Planer boards adapt well for striped bass Feb 3, 2019 18:42:26 GMT
Post by Virginia Striper©® on Feb 3, 2019 18:42:26 GMT
Planer boards adapt well for striped bass
by Craig Holt @ www.northcarolinasportsman.com
Maynard Edwards is one of North Carolina’s supreme tinkerers when it comes to discovering new and effective fishing techniques.
In addition to finding when, where and how High Rock Lake striped bass would hit crankbaits and suspending jerkbaits around rocky banks in the winter, three years ago, he adopted a summer fishing tactic used mostly by Great Lakes anglers in pursuit of lake trout and salmon.
“I started messing with planer boards to catch stripers in the summer,” he said. “Just about everyone trolls for stripers with lead-core line tied to bucktails, Alabama rigs and double-lure rigs, or they use planers or down-riggers. But I thought planer boards slow-trolling soft-plastics would catch stripers. I like to pull 5 ½-inch Zoom Swimming Flukes on jigheads, Alabama rigs or jig-and-spoon tandem rigs.”
The main advantage of planer boards is lure or bait spreads can be 60 feet wide instead of the standard 10 to 14 feet most fishing boats can pull.
“Our catch rates have gone way up since I started using planer boards made for me by Charlie Kingen,” Edwards said. “I can cover a lot more water and can set up lures to run really shallow or deep.”
Kingen, a Lexington resident who guides for Edwards, owns a sheet-aluminum business that uses computer programs to cut and press aluminum into any desirable shape. In the case of Edwards’ planers, they’re rectangular, about a foot long, 5 inches tall and 2½ inches wide. The aluminum sides are 1/16-inch thick.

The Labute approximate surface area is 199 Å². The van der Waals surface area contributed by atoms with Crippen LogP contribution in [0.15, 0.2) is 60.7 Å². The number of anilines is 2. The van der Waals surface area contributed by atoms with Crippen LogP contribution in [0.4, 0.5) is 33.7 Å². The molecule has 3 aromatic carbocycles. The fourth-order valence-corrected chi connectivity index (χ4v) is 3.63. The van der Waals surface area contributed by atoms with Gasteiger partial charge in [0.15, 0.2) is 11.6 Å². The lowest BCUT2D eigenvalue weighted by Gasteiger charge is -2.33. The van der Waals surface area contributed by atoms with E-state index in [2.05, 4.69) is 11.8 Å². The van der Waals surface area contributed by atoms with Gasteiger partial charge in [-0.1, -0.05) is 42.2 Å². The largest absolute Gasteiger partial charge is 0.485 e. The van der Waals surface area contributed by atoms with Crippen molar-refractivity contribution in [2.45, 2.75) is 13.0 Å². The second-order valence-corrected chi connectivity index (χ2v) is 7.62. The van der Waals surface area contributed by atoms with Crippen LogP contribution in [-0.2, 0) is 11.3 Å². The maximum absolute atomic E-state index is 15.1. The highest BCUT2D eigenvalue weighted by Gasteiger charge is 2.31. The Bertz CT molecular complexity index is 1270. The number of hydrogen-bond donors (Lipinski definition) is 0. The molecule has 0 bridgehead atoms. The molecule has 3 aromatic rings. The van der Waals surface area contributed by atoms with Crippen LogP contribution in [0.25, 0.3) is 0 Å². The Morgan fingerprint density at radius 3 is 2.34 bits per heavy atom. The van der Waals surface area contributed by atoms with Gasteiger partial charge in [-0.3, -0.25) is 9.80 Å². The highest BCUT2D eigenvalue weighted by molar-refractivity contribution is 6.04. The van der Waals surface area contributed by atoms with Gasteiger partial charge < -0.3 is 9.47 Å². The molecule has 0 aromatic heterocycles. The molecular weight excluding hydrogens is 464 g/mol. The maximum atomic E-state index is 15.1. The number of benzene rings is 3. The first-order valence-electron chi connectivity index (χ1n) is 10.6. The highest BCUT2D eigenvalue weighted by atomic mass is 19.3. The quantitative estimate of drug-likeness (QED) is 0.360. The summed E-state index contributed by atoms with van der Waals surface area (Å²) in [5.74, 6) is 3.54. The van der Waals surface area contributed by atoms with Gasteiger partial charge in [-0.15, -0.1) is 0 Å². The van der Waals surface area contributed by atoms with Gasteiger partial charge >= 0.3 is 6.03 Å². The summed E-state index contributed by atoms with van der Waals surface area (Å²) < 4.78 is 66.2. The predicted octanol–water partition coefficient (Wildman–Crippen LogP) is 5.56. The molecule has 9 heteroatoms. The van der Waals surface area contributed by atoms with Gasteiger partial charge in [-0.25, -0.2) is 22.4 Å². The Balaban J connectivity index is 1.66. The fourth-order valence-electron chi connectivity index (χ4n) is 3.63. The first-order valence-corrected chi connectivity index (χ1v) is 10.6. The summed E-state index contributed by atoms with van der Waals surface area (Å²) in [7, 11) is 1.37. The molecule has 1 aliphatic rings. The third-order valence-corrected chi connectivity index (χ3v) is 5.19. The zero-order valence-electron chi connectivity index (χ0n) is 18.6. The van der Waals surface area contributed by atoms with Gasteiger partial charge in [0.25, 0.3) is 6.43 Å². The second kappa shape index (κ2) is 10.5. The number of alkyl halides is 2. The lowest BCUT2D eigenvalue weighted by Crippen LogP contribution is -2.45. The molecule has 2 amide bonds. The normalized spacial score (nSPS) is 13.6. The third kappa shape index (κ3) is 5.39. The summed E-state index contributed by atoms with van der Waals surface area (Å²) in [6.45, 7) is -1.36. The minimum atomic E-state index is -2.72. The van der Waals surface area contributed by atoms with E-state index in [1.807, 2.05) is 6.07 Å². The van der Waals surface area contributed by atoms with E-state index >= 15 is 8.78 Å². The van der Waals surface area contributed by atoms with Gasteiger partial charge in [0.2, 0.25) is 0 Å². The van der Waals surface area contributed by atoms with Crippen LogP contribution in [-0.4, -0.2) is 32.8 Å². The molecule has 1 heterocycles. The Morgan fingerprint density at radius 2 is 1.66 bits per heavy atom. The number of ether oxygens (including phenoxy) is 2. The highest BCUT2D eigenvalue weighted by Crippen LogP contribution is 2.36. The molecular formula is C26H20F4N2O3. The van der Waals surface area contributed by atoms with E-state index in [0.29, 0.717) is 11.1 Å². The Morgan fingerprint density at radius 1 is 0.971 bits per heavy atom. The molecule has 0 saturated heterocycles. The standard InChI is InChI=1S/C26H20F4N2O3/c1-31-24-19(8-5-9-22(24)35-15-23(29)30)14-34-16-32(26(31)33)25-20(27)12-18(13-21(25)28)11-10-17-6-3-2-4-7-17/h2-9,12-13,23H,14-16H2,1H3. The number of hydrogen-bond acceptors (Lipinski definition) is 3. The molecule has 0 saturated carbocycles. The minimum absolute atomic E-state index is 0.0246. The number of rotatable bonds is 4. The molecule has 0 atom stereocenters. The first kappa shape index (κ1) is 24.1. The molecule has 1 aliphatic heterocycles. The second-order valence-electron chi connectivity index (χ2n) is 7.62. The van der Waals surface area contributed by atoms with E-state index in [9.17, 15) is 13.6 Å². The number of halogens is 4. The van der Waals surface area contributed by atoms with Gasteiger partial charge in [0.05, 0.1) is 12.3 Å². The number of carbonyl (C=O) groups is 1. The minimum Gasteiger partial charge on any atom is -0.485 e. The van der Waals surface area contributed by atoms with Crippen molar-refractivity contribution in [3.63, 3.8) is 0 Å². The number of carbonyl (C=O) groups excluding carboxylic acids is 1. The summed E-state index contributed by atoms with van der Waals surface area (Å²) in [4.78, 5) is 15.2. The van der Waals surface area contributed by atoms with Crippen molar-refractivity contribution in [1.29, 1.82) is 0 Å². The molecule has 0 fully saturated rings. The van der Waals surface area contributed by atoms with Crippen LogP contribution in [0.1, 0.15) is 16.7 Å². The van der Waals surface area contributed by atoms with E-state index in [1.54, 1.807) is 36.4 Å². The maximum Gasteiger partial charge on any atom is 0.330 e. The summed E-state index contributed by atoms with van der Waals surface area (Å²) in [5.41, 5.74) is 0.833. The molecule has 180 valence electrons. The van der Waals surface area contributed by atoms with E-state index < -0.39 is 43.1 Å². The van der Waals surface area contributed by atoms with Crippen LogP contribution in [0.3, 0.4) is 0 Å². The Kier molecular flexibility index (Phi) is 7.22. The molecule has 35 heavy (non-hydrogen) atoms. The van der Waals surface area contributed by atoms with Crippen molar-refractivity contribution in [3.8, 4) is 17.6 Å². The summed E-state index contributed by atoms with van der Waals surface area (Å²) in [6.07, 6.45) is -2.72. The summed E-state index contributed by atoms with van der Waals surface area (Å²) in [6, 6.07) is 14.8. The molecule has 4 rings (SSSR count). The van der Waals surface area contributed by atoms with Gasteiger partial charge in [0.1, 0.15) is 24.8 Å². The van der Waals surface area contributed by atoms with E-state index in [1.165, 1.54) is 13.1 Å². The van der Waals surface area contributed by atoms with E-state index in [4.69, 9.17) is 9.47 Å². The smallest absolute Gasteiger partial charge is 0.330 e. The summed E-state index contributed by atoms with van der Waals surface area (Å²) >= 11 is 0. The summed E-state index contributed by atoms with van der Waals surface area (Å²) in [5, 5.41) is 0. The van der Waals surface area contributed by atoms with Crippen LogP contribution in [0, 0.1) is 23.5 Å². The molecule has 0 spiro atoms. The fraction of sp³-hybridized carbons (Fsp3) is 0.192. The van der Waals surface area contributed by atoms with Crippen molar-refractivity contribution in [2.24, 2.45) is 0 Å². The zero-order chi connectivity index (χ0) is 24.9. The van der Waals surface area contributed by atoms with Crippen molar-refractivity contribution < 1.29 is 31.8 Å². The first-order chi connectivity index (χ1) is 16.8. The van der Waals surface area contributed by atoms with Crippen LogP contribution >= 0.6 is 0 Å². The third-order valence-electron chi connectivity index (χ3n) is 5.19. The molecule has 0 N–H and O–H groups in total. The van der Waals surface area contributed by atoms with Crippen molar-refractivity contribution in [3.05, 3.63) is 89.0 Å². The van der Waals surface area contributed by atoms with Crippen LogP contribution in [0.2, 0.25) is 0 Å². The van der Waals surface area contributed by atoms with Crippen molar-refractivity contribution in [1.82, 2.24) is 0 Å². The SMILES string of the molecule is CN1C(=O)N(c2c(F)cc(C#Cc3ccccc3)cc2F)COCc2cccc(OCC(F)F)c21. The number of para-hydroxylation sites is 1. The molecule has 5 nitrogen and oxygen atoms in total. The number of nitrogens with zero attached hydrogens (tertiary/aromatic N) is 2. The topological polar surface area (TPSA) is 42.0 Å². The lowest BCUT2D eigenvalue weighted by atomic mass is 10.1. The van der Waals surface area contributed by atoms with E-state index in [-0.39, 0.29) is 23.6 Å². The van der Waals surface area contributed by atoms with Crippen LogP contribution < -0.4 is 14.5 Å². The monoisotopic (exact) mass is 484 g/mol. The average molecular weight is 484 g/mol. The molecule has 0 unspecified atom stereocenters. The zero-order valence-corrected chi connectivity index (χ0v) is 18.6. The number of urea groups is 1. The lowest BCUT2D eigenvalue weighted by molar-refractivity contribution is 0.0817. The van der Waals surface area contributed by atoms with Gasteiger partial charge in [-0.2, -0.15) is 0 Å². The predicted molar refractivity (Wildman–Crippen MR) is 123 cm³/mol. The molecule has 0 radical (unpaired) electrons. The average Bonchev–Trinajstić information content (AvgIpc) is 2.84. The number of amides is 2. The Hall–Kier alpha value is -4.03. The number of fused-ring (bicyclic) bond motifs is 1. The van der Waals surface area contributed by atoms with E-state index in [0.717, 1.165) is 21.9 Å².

“I also found a new type of durable flotation material instead of regular foam, which can get dented,” Kingen said. “This stuff retains its shape if it hits anything floating.
“At first I used white, but white got dirty, then I switched to orange and finally settled on yellow. You can see yellow on the water better than any color.”
Edwards’ planer boards also stay attached to a rod’s main line instead of releasing from a snap release when a striper hits a lure. When an angler hooks a fish, he also reels in the planer board, so returning the board back in the water isn’t a problem. Once a striper is netted, there’s no need to spin around and look for a planer board floating on the surface.
“(The planer board) doesn’t make it any harder to reel in a fish,” he said. “Another good thing about boards is they work great for catfish, and I suspect you might catch crappies with them, too.”